Voters Turn To Search Engines To Find Election Information
The following is a memo from the Mellman Group, a public opinion research firm, to the Voting Information Project. This analysis represents the findings of a survey of 859 registered voters nationwide. Interviews were conducted October 6-9, 2011 by telephone. The margin of error for this survey is +/-3.3% at the 95% level of confidence. The margin of error is higher for subgroups.
A new survey demonstrates that voters often look up logistical information on elections before voting, and that to accomplish that task they turn to search engines. The Voting Information Project, through partnering with Google, Microsoft, election officials and media outlets, is at the forefront of delivering relevant, official election information to the places that voters look for it.
A nationwide survey of registered voters finds that looking online is the most popular option to figure out where to vote. When asked what they would do if they heard their polling place had moved, a plurality of voters (28%) said they would look online, with smaller proportions reporting they would call their election officials (17%), ask a friend or neighbor (16%), or read a local newspaper (14%). About a quarter (22%) would either wait for a new voter card or not worry about the change. Thus, over a third (37%) of voters who would proactively deal with determining their new polling location would go online.
Younger voters are especially likely to search online. A large plurality (43%) of those under 45 would start their search on the Internet. And this group constitutes a majority (56%) of proactive younger voters. Since younger Americans are more likely to move residences, it is crucial to help this group determine where their new polling locations are.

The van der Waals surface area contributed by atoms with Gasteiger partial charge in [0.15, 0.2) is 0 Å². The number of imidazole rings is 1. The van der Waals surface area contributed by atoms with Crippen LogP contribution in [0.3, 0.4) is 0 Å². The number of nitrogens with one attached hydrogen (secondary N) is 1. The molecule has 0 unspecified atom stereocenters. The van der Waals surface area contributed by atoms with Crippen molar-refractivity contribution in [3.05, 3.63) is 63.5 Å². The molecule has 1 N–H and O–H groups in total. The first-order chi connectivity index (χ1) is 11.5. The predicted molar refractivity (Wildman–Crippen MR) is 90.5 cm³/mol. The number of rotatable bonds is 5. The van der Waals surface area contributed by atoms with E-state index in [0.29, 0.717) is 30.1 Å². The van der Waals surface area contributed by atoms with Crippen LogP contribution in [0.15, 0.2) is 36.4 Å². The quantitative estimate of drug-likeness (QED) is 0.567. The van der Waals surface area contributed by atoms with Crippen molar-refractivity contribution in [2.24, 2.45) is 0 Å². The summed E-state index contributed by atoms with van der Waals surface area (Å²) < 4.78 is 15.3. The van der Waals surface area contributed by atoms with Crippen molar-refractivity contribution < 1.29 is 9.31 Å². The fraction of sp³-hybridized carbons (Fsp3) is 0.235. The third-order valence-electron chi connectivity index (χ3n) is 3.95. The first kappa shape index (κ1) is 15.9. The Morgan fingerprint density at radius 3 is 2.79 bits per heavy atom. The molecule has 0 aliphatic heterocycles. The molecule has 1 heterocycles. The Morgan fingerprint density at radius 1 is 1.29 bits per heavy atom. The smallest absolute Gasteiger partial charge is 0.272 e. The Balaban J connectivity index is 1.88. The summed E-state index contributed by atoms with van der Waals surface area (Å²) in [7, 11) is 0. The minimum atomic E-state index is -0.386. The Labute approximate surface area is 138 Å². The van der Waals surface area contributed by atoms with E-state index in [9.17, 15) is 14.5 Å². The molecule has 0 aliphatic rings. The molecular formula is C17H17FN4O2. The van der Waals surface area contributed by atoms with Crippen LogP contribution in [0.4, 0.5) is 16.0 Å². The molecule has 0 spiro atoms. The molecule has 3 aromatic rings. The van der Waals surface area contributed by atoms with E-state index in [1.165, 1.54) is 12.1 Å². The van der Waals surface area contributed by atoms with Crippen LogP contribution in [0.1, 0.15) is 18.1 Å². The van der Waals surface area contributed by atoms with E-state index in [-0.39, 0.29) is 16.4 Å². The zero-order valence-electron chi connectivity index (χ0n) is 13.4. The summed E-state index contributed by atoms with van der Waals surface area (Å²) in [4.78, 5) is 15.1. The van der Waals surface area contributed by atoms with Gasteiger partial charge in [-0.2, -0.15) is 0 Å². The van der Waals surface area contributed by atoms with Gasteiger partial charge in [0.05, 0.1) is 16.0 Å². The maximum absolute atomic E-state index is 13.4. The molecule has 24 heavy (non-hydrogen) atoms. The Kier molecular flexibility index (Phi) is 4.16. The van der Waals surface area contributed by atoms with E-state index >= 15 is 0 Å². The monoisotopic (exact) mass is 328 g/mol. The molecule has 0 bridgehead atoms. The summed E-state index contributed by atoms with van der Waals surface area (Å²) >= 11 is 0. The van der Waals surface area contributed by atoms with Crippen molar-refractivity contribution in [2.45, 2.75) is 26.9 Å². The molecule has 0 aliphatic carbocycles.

When voters do go online—regardless of whether the Internet is their first instinct—search engines are the most popular destination. A plurality (46%) of online voters (who constitute 84% of registered voters) would head directly to sites such as Google or Bing. Smaller, though sizable, proportions would visit a local election official’s website (30%) or a local newspaper’s website (17%). All three of these types of websites have important constituencies, and the Voting Information Project partners with search engines, local election officials, and newspapers to bring voting information to the places where voters are looking for it.
The youngest cohort is more likely than others to rely on search engines for their election information. A large majority (62%) of all registered voters under 35 would turn to Google, Bing, or the like to determine their new polling location.
Significant portions of the electorate report searching for pieces of election information before voting. A majority (57%) say that looked up what was on their ballot before voting most recently. Sizeable proportions sought out where to vote (45%) and voting hours (44%). About a third (30%) verified that they were officially registered; and 29% looked up rules regarding Photo ID. The Voting Information Project plans to provide all of these pieces of information in the 2012 general election. (Because VIP does not handle personally identifiable information, voters will be given a link to an official site to verify their registrations).
Knowing where to vote, when to vote, and what to vote on are crucial parts of the voting process. Voters realize that they might not know everything they need to, and when they look up election information, they often turn to search engines.